Josh Kelly was taken the full ten rounds by Lucas Bastida in Newcastle in a fight that never really lived up to expectations, but which should do Kelly some good going forward. 

It was never spectacular, but as Kelly has been largely inactive for the past 18 months, he needed the rounds, especially as he settled into a new weight class at super-welterweight. 

At no time was Kelly really rushed, but he looked happy counterpunching in the main. Bastida lacked the wherewithal to close Kelly down, while Kelly seemed content to play it safe. 

“I think I showed my discipline tonight,” Kelly said, before saying he wanted to face British champion Troy Williamson. “I’m here for all the big fights, including Troy.” 

Kelly spent the first two rounds springing in and out of range, looking for short hooks and uppercuts. He caught Bastida with a good left hook in the first, but Bastida mostly kept things tight as he tried to put pressure on Kelly. 

In the third, Kelly looked to draw Bastida in, but in one exchange Bastida landed a good left hook, although Kelly landed too.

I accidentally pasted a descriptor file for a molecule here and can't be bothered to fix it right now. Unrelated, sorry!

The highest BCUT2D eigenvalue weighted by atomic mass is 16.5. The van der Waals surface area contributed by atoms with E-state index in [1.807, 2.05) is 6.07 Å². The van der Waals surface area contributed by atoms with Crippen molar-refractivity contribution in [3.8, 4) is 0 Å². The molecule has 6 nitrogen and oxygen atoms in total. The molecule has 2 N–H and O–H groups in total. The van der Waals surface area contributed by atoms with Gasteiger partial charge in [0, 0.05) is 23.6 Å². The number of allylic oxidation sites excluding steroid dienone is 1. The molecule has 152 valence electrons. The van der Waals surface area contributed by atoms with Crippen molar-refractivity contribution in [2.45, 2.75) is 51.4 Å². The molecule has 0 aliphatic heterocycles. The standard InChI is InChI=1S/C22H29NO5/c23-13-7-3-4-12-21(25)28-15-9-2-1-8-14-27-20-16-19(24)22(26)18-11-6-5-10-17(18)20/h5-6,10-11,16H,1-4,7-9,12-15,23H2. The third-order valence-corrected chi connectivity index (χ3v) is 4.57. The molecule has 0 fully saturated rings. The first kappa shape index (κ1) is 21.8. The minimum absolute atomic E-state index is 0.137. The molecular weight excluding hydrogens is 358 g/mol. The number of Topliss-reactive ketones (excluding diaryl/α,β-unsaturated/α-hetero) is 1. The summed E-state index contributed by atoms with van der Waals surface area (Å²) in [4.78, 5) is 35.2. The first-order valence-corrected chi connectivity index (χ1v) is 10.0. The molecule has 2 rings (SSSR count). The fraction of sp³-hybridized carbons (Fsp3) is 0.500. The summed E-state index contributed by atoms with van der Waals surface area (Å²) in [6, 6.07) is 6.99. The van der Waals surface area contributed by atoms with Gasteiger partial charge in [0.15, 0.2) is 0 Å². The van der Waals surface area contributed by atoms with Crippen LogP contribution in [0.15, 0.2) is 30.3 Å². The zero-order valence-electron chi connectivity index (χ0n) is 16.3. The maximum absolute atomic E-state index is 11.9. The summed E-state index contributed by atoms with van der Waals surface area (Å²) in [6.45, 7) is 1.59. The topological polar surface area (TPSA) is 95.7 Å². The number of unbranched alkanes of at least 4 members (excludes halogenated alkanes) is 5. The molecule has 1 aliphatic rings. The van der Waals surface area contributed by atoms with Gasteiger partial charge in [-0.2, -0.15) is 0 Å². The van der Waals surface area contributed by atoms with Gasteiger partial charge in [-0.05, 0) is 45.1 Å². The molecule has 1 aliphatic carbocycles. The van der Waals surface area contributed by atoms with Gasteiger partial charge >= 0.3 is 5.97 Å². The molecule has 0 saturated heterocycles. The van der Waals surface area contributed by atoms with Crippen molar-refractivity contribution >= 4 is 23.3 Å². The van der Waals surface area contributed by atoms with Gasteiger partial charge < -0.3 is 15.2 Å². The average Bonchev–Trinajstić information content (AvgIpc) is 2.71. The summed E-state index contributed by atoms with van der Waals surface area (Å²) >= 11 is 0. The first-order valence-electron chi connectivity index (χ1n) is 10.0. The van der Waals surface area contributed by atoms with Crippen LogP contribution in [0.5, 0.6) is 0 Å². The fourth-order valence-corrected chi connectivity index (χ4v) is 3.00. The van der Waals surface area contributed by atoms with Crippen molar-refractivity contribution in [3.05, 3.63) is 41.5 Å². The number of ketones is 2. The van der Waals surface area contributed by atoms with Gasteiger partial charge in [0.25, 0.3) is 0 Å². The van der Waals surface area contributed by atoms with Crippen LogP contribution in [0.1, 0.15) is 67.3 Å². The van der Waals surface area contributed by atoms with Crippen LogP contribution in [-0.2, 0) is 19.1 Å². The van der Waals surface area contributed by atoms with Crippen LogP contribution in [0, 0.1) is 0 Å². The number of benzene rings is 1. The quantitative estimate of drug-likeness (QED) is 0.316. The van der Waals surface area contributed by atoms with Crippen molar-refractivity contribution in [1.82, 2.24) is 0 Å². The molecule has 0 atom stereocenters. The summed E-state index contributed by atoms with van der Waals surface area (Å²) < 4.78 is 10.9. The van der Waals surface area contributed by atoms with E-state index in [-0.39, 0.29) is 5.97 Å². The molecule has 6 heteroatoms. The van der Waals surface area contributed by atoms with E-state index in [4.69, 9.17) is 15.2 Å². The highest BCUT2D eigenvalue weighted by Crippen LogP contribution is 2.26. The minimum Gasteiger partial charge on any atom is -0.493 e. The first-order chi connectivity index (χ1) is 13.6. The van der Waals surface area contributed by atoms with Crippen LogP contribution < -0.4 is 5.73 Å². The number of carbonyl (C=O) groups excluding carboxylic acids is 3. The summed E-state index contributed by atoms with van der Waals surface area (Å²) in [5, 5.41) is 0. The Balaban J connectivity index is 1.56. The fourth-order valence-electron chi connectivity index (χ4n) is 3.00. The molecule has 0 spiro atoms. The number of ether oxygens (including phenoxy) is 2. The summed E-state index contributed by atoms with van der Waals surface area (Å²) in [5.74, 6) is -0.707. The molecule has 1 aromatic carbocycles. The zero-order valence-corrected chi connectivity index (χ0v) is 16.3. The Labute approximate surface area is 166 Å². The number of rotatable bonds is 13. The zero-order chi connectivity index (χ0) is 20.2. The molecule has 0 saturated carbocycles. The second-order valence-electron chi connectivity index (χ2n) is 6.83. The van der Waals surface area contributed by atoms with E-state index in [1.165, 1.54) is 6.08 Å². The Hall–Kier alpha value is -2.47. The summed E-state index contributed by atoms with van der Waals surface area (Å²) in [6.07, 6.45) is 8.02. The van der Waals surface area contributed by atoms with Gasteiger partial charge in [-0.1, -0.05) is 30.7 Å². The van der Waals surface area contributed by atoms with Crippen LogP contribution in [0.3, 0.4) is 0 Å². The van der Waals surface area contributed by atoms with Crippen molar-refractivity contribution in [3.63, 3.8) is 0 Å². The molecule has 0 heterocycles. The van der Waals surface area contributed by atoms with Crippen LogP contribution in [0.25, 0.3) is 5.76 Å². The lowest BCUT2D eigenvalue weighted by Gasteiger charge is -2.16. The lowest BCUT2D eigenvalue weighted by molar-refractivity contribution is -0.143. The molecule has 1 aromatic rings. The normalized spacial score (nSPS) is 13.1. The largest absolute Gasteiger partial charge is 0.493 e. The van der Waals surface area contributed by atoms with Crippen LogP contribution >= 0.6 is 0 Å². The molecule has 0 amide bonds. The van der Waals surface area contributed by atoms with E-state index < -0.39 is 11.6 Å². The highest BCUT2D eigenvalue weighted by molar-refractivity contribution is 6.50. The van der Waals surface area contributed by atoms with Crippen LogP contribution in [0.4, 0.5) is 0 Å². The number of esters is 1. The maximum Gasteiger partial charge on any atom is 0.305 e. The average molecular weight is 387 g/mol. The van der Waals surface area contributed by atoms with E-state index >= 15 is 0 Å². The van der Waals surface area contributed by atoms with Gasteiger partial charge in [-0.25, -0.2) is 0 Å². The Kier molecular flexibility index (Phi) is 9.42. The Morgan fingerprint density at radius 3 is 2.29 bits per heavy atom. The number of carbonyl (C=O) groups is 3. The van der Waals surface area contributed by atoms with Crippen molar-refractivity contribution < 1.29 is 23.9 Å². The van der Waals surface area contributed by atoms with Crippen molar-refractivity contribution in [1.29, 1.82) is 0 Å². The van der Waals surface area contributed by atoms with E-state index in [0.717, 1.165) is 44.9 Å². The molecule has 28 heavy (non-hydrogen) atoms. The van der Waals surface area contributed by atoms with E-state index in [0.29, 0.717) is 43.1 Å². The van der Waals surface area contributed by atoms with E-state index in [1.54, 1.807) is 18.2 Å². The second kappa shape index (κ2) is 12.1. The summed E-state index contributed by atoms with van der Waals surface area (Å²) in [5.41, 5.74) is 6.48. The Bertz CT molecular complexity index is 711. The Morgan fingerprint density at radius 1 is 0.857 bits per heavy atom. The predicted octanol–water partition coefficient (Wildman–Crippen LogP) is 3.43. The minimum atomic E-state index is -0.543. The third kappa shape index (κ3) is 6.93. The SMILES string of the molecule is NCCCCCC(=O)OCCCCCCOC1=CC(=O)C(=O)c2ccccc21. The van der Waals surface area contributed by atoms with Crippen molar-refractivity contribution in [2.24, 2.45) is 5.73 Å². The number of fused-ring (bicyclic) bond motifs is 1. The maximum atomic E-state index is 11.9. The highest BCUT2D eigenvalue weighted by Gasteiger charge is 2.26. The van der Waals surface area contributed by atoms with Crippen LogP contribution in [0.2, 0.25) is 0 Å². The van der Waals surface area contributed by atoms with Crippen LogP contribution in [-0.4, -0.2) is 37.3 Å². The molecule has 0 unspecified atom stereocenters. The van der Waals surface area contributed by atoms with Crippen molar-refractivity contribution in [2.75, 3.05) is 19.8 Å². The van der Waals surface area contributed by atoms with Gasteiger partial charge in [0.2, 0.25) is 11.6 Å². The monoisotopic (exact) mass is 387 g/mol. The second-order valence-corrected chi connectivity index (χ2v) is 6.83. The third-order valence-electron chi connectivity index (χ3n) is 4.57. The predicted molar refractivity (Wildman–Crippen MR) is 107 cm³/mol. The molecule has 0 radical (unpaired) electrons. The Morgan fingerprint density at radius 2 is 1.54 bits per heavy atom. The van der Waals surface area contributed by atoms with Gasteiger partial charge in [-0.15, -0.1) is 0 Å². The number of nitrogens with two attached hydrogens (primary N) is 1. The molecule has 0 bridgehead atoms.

The fight then settled into a rhythm, Kelly backing away and looking to counterpunch, while Bastida walked forward. There were few highlights, although Kelly did get cut from a clash of head. 

In the ninth round, Kelly landed a dazzling combination off the ropes, while the Argentinian landed a good left to the body.  

Kenny Pringle scored it 98-92, Steve Gray 99-91 and Kevin McIntyre had it very close, 96-95. The win earned Kelly the WBO international belt. 

Olympic silver medal-winner Pat McCormack stopped Frenchman Dimitri Trenel in the first round in a fight that did not make it on to the Channel 5 broadcast, which ran out of time after the Kelly fight went the distance.

Ron Lewis is a senior writer for BoxingScene. He was Boxing Correspondent for The Times, where he worked from 2001-2019 - covering four Olympic Games and numerous world title fights across the globe. He has written about boxing for a wide variety of publications worldwide since the 1980s.